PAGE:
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The sprawling Mercado San Juan—one of Mexico's oldest and largest—is a cook's dream, with all the veggies, meats, and chicharrón (pork rinds) you'll need to whip up pozole; a Mexican stew rich in spice and flavor. There are plenty of opportunities to snap one of those iconic tourist photos munching on a crunchy chapuline (cricket) or a ridged gusano (worm)—or just order a bottle of mescal and you're likely to find one floating in the bottom of it.  
Credit: Jen Weiss 
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The Museo de Arte Popular is the whimsical kid sister to more established museums in Mexico City such as the must-see Palacio de Bellas Artes. Beyond the bright, airy inner courtyard look for artisanal artifacts like jewelry, textiles, tapestries, pottery, piñatas and papier-mâché skeletons. The themed halls are organized by section: the roots of Mexican arts and crafts, everyday objects, sacred items, and 'lo fantasmagico,' meaning fantastic and magical things.  
Credit: Jen Weiss 
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The former imperial and presidential palace, Castillo de Chapultepec, sits above the Bosque de Chapultepec, a giant green space that's crowded with street vendors, Mexican families, and tourists on the weekends. Take a trolley up Chapultepec Hill to this landmark castle; once sacred Aztec land, the castle now houses the Museo Nacional de Historia and offers panoramic views of nearby paddle-boating in Chapultepec Lake, the botanical gardens, zoo, and world-renowned Museo de Antropologia.  
Credit: Jen Weiss 
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Try a cup of pulque in the laidback outpost of Tepoztlan, 50 miles south of Mexico City. The thick, milk-colored alcoholic drink, made from maguey sap, has special significance here: The pyramid on a cliff above the town was built in honor of Tepoztecatl, the Aztec god of pulque and fertility. Situated in a valley surrounded by picturesque cliffs, Tepoztlan boasts a serene 16th-century church and big, bustling weekend marketplace.  
Credit: Jen Weiss 
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This victory column, Mexico City's most famous monument, looks out over the Paseo de la Reforma, its most famous street. The column, 'el Angel,' was inaugurated by Porfirio Diaz in 1910 to commemorate the 100th anniversary of Mexico's War of Independence. At its top is a golden angel holding out a crown of laurels. At the base of the column are four statues representing peace, war, law, and justice; other less famous statues flanking the column represent the war heroes themselves.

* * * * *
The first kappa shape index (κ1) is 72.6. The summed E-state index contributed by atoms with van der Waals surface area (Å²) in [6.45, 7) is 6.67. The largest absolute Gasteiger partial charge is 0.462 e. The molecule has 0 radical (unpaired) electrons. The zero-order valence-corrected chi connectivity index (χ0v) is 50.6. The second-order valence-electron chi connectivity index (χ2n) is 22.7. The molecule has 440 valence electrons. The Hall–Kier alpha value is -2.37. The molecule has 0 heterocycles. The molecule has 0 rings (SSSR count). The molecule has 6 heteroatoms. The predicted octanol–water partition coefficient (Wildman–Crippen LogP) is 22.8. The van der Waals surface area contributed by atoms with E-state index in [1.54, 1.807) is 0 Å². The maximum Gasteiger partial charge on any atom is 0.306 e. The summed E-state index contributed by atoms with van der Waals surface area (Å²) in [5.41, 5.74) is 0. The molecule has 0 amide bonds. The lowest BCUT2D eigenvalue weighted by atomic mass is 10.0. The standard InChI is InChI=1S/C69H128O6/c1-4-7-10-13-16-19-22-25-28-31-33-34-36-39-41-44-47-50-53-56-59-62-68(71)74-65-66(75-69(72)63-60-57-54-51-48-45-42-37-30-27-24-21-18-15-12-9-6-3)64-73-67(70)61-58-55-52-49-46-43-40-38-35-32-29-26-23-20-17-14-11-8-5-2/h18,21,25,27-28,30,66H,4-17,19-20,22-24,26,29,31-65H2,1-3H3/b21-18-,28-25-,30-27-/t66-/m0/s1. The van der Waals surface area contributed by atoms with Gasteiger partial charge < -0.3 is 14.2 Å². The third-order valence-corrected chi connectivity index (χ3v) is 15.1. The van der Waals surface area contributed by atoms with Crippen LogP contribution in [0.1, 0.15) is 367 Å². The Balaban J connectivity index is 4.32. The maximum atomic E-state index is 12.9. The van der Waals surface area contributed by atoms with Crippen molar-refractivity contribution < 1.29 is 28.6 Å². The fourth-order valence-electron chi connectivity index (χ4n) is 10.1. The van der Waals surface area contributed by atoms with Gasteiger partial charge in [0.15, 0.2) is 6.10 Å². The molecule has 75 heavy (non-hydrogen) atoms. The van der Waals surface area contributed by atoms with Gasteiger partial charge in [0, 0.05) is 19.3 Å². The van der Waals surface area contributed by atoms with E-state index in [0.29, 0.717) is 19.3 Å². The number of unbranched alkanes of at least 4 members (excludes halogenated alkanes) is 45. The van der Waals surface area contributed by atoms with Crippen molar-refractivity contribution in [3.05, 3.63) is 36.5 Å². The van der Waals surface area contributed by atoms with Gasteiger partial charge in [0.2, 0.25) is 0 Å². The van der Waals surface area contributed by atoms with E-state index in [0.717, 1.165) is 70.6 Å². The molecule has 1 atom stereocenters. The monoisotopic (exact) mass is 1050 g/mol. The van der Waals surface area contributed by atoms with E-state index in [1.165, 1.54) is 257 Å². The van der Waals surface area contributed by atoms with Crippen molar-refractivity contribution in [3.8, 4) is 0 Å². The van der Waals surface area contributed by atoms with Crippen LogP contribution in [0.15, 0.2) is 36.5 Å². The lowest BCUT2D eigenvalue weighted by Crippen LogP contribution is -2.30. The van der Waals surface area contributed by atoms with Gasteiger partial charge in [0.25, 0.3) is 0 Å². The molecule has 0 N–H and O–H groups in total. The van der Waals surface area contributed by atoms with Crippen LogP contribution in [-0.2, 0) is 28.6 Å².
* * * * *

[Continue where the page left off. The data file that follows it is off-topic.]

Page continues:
Credit: Jen Weiss 
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Plaza de la Constitutión—more commonly called the Zócalo—is one of the largest city squares in the world and home to the Palacio Nacional as well as the imposing Catedral Metropolitana. Church construction spanned the colonial period, and the building has elements of Reniassance, Baroque, and Neoclassical architecture. It is one of the oldest churches in the Americas, featuring the enormous, gilded Alter de Pedrón upon entrance and two massive organs situated above the choir.  
Credit: Gina Pace 
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Artist Frida Kahlo was born in Casa Azul and lived there again during her famously tempestuous marriage to painter Diego Rivera. The house they shared, in the Coyoacan neighborhood of Mexico City, has now been converted into a museum, with several of her own works displayed. The lush patio outside the house showcases many pre-Colombian works that Rivera collected, as well as a mock Aztec temple.  
Credit: Gina Pace 
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On the weekends, the canals of Xochimilco are full of families taking rides on brightly-colored trajineras—large party boats with picnic tables—as food vendors and mariachi bands line the canal sides. The Aztecs created chinampas (floating gardens) that gradually turned Lake Xochimilco into a series of canals. If you visit during a weeknight, the area is almost deserted, but it's worth it to secure a trajinera to explore the area, much of which has been set aside as a nature preserve.  
Credit: Jen Weiss 
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Thought to be Mexico's largest pre-Hispanic city, Teotihuacán is about 30 miles north of Mexico City and is known for its Pyramid of the Sun, completed around 150 A.D. and the third largest pyramid in the world. Stretching between this and the smaller Pyramid of the Moon is the Calzada de los Muertos (the Avenue of the Dead). It's almost shocking that you're allowed to climb up something as old as the Pyramid of the Sun—but you are, up all 250 (very narrow) steps—where you're rewarded with a sweeping view of the complex.  
Credit: Gina Pace 
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About six miles from downtown Mexico City, Coyoacán has a smaller-town feel. Known for being a home to artists and writers, the borough hosts art fairs and open-air markets during the weekends. Coyoacán means 'place of coyotes' in Náhuatal, evident in several outdoor cafés that border a public square encircling an iconic coyote-themed water fountain.  
Credit: Gina Pace 
 
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